Opinions

Experimental Lakes Area saved by provincial government

Photo by Rebecca Potter

AS A STUDENT in the faculty of science, I was shocked to hear that the Canadian government cut funding to the Experimental Lakes Area (ELA).

Most of my courses described this facility as an amazing and internationally renowned institution, yet in June the federal government decided to shut it down after 40 years of continuous research.

The ELA—encompassing 58 small lakes and their watershed in a scarcely inhabited area of Canada—is the world’s longest running whole lake eutrophication experiment. The lakes gave Canada global scientific respect, and were a point of pride for many Canadians. Rick Mercer even declared the 17 scientists working for this facility as the “rock stars of the scientific community.”

Since 1968, this facility has shown how human and natural impacts affect freshwater ecosystems; it has provided sound scientific evidence for topics such as climate change, fish farming, mercury pollution, and acid rain. Thousands of research papers have been published, and many pieces of legislation written, with the help of experimental research.

For students in programs other than science, or individuals asking why Canadians were paying for such an amazing program, the ELA costs only $2 million to run per year. To put that number into perspective, as per the 2013 Canadian Budget, Chapter 3.3; Creating a New Building Canada Plan is receiving more than $53 billion and Chapter 3.2: Helping Manufacturers and Businesses Succeed in the Global Economy is receiving more than $1.4 billion. $2 million is only about a tenth of the budget Prime Minister Stephen Harper has for his security detail.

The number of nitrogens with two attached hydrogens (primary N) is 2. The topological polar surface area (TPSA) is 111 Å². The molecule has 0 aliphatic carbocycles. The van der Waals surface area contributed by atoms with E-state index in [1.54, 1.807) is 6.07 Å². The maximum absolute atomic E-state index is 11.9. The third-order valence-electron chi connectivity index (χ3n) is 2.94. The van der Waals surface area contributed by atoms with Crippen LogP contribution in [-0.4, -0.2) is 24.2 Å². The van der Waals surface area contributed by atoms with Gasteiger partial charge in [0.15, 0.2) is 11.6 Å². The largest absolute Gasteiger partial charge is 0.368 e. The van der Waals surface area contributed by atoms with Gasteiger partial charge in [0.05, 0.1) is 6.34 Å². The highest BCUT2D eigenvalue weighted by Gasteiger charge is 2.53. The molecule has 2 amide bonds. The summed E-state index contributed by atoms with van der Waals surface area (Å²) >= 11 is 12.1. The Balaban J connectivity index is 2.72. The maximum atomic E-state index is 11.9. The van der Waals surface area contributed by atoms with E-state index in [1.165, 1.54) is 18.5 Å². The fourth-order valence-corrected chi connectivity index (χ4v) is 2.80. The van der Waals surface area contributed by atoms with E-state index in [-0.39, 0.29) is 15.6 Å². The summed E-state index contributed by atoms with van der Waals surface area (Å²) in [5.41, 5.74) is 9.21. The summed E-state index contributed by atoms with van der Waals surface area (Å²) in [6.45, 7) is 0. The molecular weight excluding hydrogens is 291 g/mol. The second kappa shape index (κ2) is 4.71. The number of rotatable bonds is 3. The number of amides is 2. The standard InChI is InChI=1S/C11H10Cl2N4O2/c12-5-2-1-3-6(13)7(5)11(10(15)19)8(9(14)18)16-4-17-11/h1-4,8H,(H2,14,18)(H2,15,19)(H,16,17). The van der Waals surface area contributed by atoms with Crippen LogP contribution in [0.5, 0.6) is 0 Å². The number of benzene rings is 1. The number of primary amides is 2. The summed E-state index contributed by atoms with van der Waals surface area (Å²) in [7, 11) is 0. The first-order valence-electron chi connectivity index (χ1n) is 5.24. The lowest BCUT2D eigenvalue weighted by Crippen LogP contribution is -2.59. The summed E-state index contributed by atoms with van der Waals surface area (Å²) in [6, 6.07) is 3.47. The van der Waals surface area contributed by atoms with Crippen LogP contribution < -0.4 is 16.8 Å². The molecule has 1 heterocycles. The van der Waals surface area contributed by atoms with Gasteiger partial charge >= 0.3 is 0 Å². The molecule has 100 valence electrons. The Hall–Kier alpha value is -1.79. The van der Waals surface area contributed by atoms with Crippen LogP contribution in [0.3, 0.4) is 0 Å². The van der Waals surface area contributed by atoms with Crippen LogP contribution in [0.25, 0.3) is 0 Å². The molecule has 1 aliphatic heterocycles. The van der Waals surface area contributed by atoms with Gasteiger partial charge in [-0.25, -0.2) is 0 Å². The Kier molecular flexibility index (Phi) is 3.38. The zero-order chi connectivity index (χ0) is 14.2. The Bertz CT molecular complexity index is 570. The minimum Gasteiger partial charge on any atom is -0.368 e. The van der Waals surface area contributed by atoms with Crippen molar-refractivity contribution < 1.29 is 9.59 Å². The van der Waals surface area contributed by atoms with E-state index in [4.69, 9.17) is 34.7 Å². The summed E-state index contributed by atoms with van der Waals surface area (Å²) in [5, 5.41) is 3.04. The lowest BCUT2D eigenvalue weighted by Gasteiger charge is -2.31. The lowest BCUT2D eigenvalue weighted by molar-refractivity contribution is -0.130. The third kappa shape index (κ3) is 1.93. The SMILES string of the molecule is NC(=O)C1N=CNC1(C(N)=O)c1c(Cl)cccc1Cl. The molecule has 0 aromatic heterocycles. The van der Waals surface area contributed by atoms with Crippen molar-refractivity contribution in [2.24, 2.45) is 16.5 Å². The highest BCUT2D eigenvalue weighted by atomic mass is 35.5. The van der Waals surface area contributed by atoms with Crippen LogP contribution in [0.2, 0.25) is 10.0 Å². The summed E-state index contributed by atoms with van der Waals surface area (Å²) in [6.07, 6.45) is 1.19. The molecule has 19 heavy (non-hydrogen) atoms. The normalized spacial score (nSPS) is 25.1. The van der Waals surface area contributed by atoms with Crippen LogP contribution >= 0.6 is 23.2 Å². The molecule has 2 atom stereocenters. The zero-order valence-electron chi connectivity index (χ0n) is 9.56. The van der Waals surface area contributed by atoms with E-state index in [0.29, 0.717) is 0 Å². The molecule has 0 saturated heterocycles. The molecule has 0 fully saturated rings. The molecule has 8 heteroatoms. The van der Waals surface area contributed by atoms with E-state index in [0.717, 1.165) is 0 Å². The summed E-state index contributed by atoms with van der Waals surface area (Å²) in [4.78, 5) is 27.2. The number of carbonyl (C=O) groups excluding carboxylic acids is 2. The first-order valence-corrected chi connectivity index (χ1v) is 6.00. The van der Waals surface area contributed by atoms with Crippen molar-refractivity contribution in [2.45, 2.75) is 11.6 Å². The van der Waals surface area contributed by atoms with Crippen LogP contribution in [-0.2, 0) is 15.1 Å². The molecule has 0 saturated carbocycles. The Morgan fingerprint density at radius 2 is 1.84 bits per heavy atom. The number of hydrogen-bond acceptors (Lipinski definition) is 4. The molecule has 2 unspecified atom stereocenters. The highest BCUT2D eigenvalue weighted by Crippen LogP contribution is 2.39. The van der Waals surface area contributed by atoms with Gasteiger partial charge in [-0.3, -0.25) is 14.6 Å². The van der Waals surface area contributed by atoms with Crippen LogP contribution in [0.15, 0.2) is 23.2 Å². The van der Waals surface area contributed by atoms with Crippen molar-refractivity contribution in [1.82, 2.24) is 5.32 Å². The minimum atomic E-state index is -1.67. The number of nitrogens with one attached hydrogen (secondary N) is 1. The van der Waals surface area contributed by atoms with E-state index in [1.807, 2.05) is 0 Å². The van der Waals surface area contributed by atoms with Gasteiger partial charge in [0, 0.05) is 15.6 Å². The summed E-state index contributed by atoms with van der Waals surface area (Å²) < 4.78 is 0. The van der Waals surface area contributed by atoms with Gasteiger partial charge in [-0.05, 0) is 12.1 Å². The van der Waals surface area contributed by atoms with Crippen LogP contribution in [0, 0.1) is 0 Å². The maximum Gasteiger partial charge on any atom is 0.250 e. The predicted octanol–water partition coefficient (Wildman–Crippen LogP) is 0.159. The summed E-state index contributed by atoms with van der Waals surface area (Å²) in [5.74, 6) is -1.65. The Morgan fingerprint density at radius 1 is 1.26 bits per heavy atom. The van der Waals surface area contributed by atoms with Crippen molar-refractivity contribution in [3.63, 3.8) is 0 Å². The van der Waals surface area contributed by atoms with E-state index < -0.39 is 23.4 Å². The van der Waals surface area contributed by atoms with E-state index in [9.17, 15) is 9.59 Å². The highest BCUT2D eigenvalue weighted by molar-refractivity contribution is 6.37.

The ELA concluded that acid rain was a problem and the government cut its funding for what—the large economic gain?

Reports show that this institution would cost $50 million to shut down. From an economic point of view, closing it down makes little sense. From a scientific standpoint, we would be losing an invaluable research facility that helped maintain freshwater in Canada and shaped the way the world protects its freshwater supply.

Without getting into any conspiracy theories about the government or bringing up the topic of scientific muzzling, I cannot hide my personal sadness and agitation at the federal government’s decision to shut down the ELA.

But the story didn’t end in June. Recently there has been a turn of events for the ELA. On Sept. 2, the provincial governments of Ontario and Manitoba put forth yearly funding of $2 million and $900,000 respectively to maintain the ELA for the next six years.  In a media release, the Ontario Office of the Premier justified the spending as part of Ontario’s “plan to foster research and innovation and create jobs in Ontario.”  At least some level of government put some importance on those goals.

For more than 40 years,  the ELA has provided sound scientific evidence to help maintain our global freshwater ecosystems. Although I am not so sure the Harper government really needed that extra $2 million—perhaps next time they could take it from the senate—I am relieved that other Canadians still value good scientific research.

Perhaps the ELA’s story doesn’t need an ending after all.